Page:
Charles Barkley to Sell Memorabilia to Build Affordable Housing in His Alabama Hometown: 'It Would be a Really Cool Thing for Me'

Illustration for article titled Charles Barkley to Sell Memorabilia to Build Affordable Housing in His Alabama Hometown: It Would be a Really Cool Thing for Me
Photo: LISA O’CONNOR (AFP via Getty Images)

Charles Barkley is well-known for being generous with his opinions, but now the NBA hall of famer is pouring that same generosity into something a bit more benevolent: building affordable housing.

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The Washington Post reports that the one-time Round Mound of Rebound is selling memorabilia from his illustrious NBA career in order to raise funds to build affording housing in his hometown of Leeds, Ala.

“That stuff’s not that important to me. I’ve had an unbelievable life,” Barkley told Birmingham’s WJOX-FM last week. “I’ve been in Leeds a lot and we’ve probably got 30 eyesores, as I call them, where houses used to be when I was growing up. Either a rotted-out house or there’s just weeds that have overgrown. So, what I’m trying to do—I want to work with the city of Leeds. I want them to give me the spaces, number one. I want them to give me the houses, and I’m going to use my own money, selling my memorabilia.”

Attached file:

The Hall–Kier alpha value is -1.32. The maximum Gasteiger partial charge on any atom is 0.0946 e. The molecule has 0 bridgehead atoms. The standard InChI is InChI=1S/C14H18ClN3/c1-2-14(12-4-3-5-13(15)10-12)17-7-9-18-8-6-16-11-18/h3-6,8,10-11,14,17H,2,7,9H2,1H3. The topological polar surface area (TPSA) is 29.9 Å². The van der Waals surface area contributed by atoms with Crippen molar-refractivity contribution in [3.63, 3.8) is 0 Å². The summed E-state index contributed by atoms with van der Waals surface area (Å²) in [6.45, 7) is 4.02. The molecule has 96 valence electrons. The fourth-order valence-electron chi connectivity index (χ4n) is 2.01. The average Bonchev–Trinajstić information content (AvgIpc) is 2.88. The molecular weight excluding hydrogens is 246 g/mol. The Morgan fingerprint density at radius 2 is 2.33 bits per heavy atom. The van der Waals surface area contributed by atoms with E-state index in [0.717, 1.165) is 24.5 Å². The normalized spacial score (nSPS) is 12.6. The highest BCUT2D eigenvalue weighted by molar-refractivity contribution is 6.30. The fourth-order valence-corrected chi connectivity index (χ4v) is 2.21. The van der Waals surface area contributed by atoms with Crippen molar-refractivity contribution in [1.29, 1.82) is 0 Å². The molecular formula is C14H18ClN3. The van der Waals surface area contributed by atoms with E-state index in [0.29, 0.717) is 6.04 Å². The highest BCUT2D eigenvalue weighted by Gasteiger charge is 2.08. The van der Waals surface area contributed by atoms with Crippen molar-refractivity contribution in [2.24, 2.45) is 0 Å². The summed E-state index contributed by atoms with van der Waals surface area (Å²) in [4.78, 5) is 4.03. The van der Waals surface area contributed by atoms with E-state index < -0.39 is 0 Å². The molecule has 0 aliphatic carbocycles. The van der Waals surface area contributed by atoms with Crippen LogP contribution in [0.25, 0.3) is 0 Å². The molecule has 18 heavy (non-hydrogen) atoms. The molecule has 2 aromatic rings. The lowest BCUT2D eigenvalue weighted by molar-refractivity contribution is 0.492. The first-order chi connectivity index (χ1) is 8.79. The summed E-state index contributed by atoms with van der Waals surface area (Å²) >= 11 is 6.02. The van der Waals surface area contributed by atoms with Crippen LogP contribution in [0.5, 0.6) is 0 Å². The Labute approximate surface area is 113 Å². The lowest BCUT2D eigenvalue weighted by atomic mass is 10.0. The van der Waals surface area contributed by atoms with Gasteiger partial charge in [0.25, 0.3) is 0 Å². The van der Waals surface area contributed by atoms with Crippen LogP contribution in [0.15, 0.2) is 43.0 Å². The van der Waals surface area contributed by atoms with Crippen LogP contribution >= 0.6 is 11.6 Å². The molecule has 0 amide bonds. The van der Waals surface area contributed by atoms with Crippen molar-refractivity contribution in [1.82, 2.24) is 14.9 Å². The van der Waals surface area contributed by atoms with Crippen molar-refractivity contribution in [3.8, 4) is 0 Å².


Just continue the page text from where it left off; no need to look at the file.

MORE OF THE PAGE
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For those interested, that means invaluable keepsakes like his 1993 NBA MVP trophy are up for grabs and could fetch some serious paper.

“I got an autograph deal with [Italian memorabilia company] Panini and I was talking to the guys,” Barkley said. “All that stuff is at my grandmother’s house; I don’t even keep it, to be honest with you. And I said, ‘How much could I get for my MVP trophy and my two [Olympic] gold medals? And I got an autographed plaque signed by the [1992] Dream Team.’ He says, ‘Oh, I can get you a lot of money for that stuff.’ ”

“A lot of money” as in as much as $400,000 for his MVP trophy alone.

Barkley’s ties to his hometown run deep. In 2015, he revealed to the Undefeated that he was the first black baby born in one of Leeds’ segregated, all-white hospitals before eventually becoming one of the first black students to integrate his elementary school. So even though he’s since grown up to become an NBA legend and moved to Arizona, he witnessed first hand how ugly things are in his old stomping grounds.

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“I want to do something really nice for Leeds,” he said. “And if I could build 10 to 20 affordable houses—I want to do green housing, too. If I could sell all that stuff, it would just be a really cool thing for me.”

Barkley isn’t without his faults, but in this instance, the man who once defiantly proclaimed that he’s “not a role model” is definitely providing others with an example to follow.

Menace to supremacy. Founder of Extraordinary Ideas and co-host and producer of The Extraordinary Negroes podcast. Impatiently waiting for ya'll to stop putting sugar in grits.

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DISCUSSION

It’s nice when people can afford to be generous. As a society, we can’t rely on the “noblesse oblige” of wealthy individuals to fix our social safety net. No one should be hungry or homeless in the richest nation in the history of the world.